Special Events
Spring Showcase
Emma Artists Showcase 2022

Emma Artists Recital - 9:00 a.m.

The 9:00 a.m. recital on Friday, May 27, in Kiggins Hall features musical and dance performances by Manasa B. ’23, Anya B. ’25, Lucia B-C. ’24, Krisha J. ’24,  Casy L. ’23, Jianing Claire L. ’23, Jenny S. ’24, Mehar S. ’24, Coco Y. ’25, Nini Y. ’25, Audrey Z. ’25, and the group Musical Synergy (Stella L. '23, Joanna L. '23, Anita M. '23, Casy L. '23, Tiffany M. '23). Read on for each student’s artists’ statement.

Manasa B. ’23, Piano

Sonata Pathétique II: Adagio Cantabile by Ludwig van Beethoven

I worked on this piece a few years ago, and it is one of my favorite piano pieces. This song's challenge comes with bringing out the sweet and slow melody while playing background notes with the same hand. This technique requires the pianist to divide their hand into two sections and develop control over the dynamics. I love playing this piece because of its subtlety and how it invariably brings me to a calm and happy state. Music that triggers different emotions and allows you to connect with what is happening in your own life is my absolute favorite kind, and Adagio cantabile fits in this category.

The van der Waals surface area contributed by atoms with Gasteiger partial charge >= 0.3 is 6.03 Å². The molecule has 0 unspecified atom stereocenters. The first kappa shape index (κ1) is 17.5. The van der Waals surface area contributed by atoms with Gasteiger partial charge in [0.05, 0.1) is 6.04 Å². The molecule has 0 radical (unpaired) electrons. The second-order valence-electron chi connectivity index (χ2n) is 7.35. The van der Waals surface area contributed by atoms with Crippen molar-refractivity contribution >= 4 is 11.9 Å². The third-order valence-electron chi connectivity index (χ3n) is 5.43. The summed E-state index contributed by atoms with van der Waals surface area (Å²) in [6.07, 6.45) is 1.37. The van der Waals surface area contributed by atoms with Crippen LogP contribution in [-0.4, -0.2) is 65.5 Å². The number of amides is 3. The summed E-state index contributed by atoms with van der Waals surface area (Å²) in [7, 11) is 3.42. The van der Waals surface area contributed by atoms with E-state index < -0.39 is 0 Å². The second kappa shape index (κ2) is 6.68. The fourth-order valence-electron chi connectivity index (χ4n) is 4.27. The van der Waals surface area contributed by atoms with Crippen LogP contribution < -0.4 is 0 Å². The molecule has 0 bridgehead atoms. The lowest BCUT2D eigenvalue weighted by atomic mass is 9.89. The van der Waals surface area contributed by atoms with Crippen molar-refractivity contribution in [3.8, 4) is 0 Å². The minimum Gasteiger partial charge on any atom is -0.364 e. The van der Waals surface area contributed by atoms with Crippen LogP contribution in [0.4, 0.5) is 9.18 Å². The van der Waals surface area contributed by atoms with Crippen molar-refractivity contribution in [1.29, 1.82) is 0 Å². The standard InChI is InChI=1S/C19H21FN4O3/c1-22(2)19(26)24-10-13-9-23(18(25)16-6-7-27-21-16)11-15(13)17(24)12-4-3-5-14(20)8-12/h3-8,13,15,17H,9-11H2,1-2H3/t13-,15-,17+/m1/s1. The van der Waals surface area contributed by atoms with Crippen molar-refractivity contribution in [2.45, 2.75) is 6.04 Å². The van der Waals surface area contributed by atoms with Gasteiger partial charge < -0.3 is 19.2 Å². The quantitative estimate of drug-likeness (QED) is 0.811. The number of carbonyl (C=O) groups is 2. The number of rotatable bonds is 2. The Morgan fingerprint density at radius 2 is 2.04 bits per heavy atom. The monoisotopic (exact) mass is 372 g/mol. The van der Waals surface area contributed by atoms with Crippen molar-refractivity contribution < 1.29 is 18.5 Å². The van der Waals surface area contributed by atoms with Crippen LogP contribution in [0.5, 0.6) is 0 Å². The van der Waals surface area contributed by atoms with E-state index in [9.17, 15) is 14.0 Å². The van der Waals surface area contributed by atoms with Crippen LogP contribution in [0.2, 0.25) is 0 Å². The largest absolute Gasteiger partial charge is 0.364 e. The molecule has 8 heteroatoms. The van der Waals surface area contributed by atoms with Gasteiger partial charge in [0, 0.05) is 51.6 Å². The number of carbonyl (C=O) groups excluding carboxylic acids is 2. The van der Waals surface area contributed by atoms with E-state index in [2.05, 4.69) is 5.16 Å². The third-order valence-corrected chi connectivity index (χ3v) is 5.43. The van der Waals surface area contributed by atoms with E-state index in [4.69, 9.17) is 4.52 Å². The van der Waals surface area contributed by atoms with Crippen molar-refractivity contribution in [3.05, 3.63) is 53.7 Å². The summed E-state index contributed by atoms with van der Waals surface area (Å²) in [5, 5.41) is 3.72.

For much of the past year and a half, expanding my repertoire of performable pieces has been a challenge. I have been working on an involved Chopin Etude (Op. 25 No. 11), and for most of that duration, it was the only piece I put my attention on. Early on, the pandemic had also negatively affected the frequency of my piano lessons and my learning speed. When starting the school year, I realized that I needed to polish some smaller pieces for performance. Working on smaller pieces alongside my larger one has helped me, as I have developed more variety in my repertoire, and practicing has become more fun.

Playing some pieces that I already learned has helped me better my styling and dynamics. For example, the Beethoven piece I am playing has gotten me back into playing with musicality and technique rather than only playing to get the notes into my fingers and memorize them.

I was pleasantly surprised at how much more enjoyable practicing is when I have a piece that I already have in my fingers to come back to. I worked on the same Chopin Etude for a year and a half, and it became a bit tedious. Pulling out old pieces felt like a nice break while still giving me a piece to improve on. My first time performing since before the pandemic was in class this semester. I was certainly a lot more nervous than I have been about performing in the past. I had a memory slip during that performance. Since then, I have been going to the practice rooms with my friends, having them listen to me play. That helped my nerves a lot. When playing for Emma Artists classes, I learned that memory slips are possible even after playing a piece for years. I also learned that performing with no prior expectation helps tell me whether my piece is as performance-ready as I thought it was.